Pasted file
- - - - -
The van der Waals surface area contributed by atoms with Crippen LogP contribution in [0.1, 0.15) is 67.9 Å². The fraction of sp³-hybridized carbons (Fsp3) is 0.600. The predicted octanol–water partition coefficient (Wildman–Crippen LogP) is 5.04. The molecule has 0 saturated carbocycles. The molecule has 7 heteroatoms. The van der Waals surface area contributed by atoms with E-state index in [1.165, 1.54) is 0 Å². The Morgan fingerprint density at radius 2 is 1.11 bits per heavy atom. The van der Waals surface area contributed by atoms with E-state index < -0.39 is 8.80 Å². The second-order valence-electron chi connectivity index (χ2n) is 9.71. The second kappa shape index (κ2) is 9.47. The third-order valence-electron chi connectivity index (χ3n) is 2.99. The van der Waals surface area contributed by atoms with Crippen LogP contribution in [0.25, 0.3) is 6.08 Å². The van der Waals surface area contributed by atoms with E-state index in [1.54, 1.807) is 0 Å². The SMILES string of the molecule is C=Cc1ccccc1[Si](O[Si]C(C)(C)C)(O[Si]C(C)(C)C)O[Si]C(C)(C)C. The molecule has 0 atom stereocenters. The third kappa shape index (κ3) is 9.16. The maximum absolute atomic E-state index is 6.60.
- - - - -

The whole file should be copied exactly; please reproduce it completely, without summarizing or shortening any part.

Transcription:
The van der Waals surface area contributed by atoms with Crippen LogP contribution in [0.1, 0.15) is 67.9 Å². The fraction of sp³-hybridized carbons (Fsp3) is 0.600. The predicted octanol–water partition coefficient (Wildman–Crippen LogP) is 5.04. The molecule has 0 saturated carbocycles. The molecule has 7 heteroatoms. The van der Waals surface area contributed by atoms with E-state index in [1.165, 1.54) is 0 Å². The Morgan fingerprint density at radius 2 is 1.11 bits per heavy atom. The van der Waals surface area contributed by atoms with E-state index < -0.39 is 8.80 Å². The second-order valence-electron chi connectivity index (χ2n) is 9.71. The second kappa shape index (κ2) is 9.47. The third-order valence-electron chi connectivity index (χ3n) is 2.99. The van der Waals surface area contributed by atoms with Crippen LogP contribution in [0.25, 0.3) is 6.08 Å². The van der Waals surface area contributed by atoms with E-state index in [1.54, 1.807) is 0 Å². The SMILES string of the molecule is C=Cc1ccccc1[Si](O[Si]C(C)(C)C)(O[Si]C(C)(C)C)O[Si]C(C)(C)C. The molecule has 0 atom stereocenters. The third kappa shape index (κ3) is 9.16. The maximum absolute atomic E-state index is 6.60.